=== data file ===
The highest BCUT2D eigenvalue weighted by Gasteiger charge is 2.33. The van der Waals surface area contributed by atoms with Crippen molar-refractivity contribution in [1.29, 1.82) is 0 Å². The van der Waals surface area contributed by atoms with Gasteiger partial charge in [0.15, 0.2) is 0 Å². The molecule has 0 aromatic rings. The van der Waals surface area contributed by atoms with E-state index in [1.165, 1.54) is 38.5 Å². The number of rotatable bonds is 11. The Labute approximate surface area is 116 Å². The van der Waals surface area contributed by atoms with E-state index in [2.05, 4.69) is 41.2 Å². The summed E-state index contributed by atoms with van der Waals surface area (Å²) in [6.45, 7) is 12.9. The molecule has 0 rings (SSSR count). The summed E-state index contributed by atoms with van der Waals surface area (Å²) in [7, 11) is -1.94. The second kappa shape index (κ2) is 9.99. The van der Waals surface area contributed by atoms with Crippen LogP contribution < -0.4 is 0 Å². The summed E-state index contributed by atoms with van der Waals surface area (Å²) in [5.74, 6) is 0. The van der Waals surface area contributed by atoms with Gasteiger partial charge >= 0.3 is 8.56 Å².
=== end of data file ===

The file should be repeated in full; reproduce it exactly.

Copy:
The highest BCUT2D eigenvalue weighted by Gasteiger charge is 2.33. The van der Waals surface area contributed by atoms with Crippen molar-refractivity contribution in [1.29, 1.82) is 0 Å². The van der Waals surface area contributed by atoms with Gasteiger partial charge in [0.15, 0.2) is 0 Å². The molecule has 0 aromatic rings. The van der Waals surface area contributed by atoms with E-state index in [1.165, 1.54) is 38.5 Å². The number of rotatable bonds is 11. The Labute approximate surface area is 116 Å². The van der Waals surface area contributed by atoms with E-state index in [2.05, 4.69) is 41.2 Å². The summed E-state index contributed by atoms with van der Waals surface area (Å²) in [6.45, 7) is 12.9. The molecule has 0 rings (SSSR count). The summed E-state index contributed by atoms with van der Waals surface area (Å²) in [7, 11) is -1.94. The second kappa shape index (κ2) is 9.99. The van der Waals surface area contributed by atoms with Crippen LogP contribution < -0.4 is 0 Å². The summed E-state index contributed by atoms with van der Waals surface area (Å²) in [5.74, 6) is 0. The van der Waals surface area contributed by atoms with Gasteiger partial charge >= 0.3 is 8.56 Å².